2019 Eco Challenge – Eco-friendly packaging

In case you missed my first blog post of the year, 2019 is going to be an eco-conscious year for me. Every month, I am replacing one product in my household with a more eco-friendly alternative product, as well as taking on an eco-friendly challenge for the duration of the month. I’m calling it my “2019 Eco Challenge” and here is how I got on in January…


I had a pretty ambitious eco-friendly challenge for January. I wanted to review all my Ragged Life packaging materials to make them as eco-friendly as possible… everything from my tissue paper and stickers, to my boxes and envelopes. So how did I get on swapping to eco-friendly packaging?

First, a slight caveat to everything I write below… I’m no scientist or eco-expert and I just did the best I could based on what information was available to me. Although I set myself this challenge for January, the journey doesn’t end there. I’m going to keep an eye out for how I can keep making more positive changes to my packaging, so if you have any suggestions, please do send them my way or comment below 🙂 Equally positive reinforcement is good, so if you think I’m doing a good job then a virtual pat on the back is always welcome!

Here’s what I changed: 

Eco friendly Packaging – Envelopes: 

Padded envelopes with bubble wrap inside are a nightmare to recycle, so most people (myself included) just shove them in the bin rather than painstakingly deconstructing them to recycle what you can. I needed to find a substitute that would still properly protect the tools and kits I send out (otherwise what’s the point), but would be a more eco-friendly alternative. After a good bit of browsing, I decided to switch to Jiffy Green Paper Padded Envelopes. Not only are these padded envelopes made from recycled material, but they’re also 100% recyclable. There’s no plastic involved and, as Jiffy manufactures all their envelopes in Cheshire, the air miles aren’t bad either. I even managed to offset the extra cost by moving to a small envelope. It was a good start!

Environmentally friendly envelopes for eco-friendly packaging in the UK.

I swapped my bubble wrap lined envelopes (right) for Jiffy Green envelopes in various sizes (left).

Eco friendly Packaging – Cardboard Boxes:

I tend to ship out my larger orders (Blanket Yarn and Ultimate Kits, for example) in cardboard boxes and, although they are a relatively eco-friendly form of packaging as they contain no plastic, I thought I’d do my due diligence and see whether my boxes were as green as they could be. Well, it turned out that all our Ragged Life shipping boxes were already 100% recyclable and FSC™ certified, which wasn’t too shabby. I plan to keep the boxes as plain as possible, so that they can be re-used by the recipient. Further down the line, I’ll probably design a stamp to encourage re-use. Even if the stamp has a minor impact, it’ll all be worthwhile. Watch this space!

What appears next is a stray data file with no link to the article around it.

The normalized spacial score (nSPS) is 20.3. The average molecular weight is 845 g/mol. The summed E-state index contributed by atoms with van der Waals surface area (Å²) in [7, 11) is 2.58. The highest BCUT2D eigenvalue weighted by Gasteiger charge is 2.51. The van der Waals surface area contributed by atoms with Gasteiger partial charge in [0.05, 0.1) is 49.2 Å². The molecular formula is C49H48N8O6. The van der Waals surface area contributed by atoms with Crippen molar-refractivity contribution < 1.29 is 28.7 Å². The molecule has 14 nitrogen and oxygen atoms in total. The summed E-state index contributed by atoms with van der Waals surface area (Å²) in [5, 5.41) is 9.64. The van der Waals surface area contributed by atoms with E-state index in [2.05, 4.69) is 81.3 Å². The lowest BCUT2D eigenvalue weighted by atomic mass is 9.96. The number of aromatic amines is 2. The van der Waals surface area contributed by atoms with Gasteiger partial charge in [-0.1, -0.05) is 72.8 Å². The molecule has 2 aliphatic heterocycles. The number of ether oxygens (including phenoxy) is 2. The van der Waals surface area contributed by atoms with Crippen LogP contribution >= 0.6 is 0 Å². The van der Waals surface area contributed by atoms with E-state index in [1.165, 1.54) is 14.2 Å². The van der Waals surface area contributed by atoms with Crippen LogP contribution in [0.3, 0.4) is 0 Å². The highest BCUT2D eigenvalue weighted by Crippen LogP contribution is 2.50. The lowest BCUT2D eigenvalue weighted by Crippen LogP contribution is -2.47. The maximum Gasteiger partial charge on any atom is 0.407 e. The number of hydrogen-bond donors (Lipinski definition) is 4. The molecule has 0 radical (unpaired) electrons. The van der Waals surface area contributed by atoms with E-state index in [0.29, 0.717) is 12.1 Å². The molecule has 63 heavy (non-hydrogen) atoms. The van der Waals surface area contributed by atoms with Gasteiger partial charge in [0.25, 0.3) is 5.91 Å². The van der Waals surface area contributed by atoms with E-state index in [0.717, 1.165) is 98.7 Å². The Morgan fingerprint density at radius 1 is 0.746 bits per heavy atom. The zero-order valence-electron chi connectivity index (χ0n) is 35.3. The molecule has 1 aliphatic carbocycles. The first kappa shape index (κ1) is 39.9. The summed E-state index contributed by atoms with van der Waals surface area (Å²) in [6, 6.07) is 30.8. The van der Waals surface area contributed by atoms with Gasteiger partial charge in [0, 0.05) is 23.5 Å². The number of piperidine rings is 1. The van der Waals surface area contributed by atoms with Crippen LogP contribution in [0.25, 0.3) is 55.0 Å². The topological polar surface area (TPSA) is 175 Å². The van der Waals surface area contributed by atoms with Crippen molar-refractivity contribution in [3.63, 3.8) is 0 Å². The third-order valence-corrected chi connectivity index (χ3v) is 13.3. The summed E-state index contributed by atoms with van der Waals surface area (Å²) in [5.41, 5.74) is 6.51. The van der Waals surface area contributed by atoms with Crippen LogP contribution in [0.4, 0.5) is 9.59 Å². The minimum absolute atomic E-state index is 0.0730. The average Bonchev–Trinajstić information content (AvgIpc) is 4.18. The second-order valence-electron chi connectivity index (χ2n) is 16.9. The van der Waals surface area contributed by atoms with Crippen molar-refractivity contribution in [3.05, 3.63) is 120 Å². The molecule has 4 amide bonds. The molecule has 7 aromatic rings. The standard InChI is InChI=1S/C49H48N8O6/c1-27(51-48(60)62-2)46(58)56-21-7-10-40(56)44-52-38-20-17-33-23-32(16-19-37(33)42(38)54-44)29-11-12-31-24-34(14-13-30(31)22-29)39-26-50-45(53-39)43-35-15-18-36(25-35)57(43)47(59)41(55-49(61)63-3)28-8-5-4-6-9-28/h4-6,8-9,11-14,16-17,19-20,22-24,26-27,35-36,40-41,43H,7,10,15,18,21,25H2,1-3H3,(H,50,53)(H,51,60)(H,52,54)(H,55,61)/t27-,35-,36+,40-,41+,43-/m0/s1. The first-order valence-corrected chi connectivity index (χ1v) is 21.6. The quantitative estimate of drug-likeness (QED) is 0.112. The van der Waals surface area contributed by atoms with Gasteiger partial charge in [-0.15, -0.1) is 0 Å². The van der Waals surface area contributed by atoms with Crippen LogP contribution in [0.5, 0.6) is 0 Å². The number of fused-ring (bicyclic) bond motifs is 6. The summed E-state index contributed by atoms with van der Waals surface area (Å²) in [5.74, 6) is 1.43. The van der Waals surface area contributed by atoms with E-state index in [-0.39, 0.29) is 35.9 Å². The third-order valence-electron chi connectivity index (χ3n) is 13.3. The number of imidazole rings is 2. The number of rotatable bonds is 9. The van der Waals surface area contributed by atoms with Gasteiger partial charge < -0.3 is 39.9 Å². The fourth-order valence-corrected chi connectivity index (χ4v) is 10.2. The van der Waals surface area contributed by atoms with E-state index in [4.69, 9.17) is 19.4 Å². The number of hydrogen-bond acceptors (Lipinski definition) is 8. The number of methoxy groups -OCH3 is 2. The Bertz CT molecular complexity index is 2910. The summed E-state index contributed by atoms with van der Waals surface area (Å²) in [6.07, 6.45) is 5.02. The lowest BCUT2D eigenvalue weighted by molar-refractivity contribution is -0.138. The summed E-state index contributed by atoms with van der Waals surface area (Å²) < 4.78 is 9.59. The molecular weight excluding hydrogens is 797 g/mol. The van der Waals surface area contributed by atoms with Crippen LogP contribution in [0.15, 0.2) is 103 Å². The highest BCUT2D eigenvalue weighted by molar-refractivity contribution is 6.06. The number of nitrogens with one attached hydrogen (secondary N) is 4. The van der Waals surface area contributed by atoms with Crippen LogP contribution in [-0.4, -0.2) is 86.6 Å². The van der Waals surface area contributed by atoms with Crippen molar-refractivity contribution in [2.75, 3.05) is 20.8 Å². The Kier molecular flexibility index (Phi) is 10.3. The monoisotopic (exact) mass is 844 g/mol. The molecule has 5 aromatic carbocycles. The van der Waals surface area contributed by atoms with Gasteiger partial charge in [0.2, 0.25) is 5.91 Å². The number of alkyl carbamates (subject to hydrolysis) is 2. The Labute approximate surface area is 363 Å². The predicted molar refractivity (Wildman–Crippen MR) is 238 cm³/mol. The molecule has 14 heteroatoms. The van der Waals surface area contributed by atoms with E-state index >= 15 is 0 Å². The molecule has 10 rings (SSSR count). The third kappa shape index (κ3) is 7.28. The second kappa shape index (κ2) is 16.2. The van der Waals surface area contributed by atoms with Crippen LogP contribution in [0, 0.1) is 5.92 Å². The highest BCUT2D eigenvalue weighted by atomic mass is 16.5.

Eco-friendly cardboard box packaging for small businesses

Cardboard boxes are already a somewhat eco-friendly alternative to plastic.

Eco friendly Packaging – Tissue Paper: 

Generally, I protect the items packed in my cardboard boxes with tissue paper, which is far more eco-friendly than other fillers like polystyrene pieces or bubble wrap. Well, it turned out that I was already using a tissue paper that was pretty much as eco as you can get. It comes from sustainable sources (FSC™ certified), is biodegradable and the dye is water based so is also considered environmentally friendly. Yay! I did, however, make a conscious decision to think a bit more about how much tissue paper I would include in my parcels as it’s always better to generate less waste regardless of whether it’s considered eco-friendly or not.

Ragged Life rag rug kit in box with Rag Rugs, Pillows and More Book

Tissue paper makes the parcel feel more like a gift too!

Eco-friendly tissue paper for small businesses

Our eco-friendly tissue paper protects your Ragged Life orders.

Eco friendly Packaging – Parcel Tape: 

I was feeling pretty chuffed that my boxes and tissue paper were already pretty eco-friendly, but I soon realised that I was being pretty naughty in using plastic masking tape to seal the boxes up securely. As someone who has experienced the struggle of peeling off layers of plastic tape to get inside a parcel, let alone for recycling purposes, I felt pretty guilty thinking about it. So, after a fair bit of research (who knew that tape was such a minefield), I decided to swap all my plastic masking tape to tesapack® paper ecoLogo®.

I’m no scientist, so most of the finer details went over my head, but I was won around to this tape because it’s made from a high percentage of recycled materials, is 100% recyclable and the tape itself consists of unbleached paper with no harmful solvents. Essentially, this was pretty much the most eco-friendly tape I could find on the market. It sticks well too!

Tesa Eco-friendly packaging parcel tape for environmentally friendly packaging

I swapped all my plastic tape for eco-friendly and recyclable paper tape by tesapack.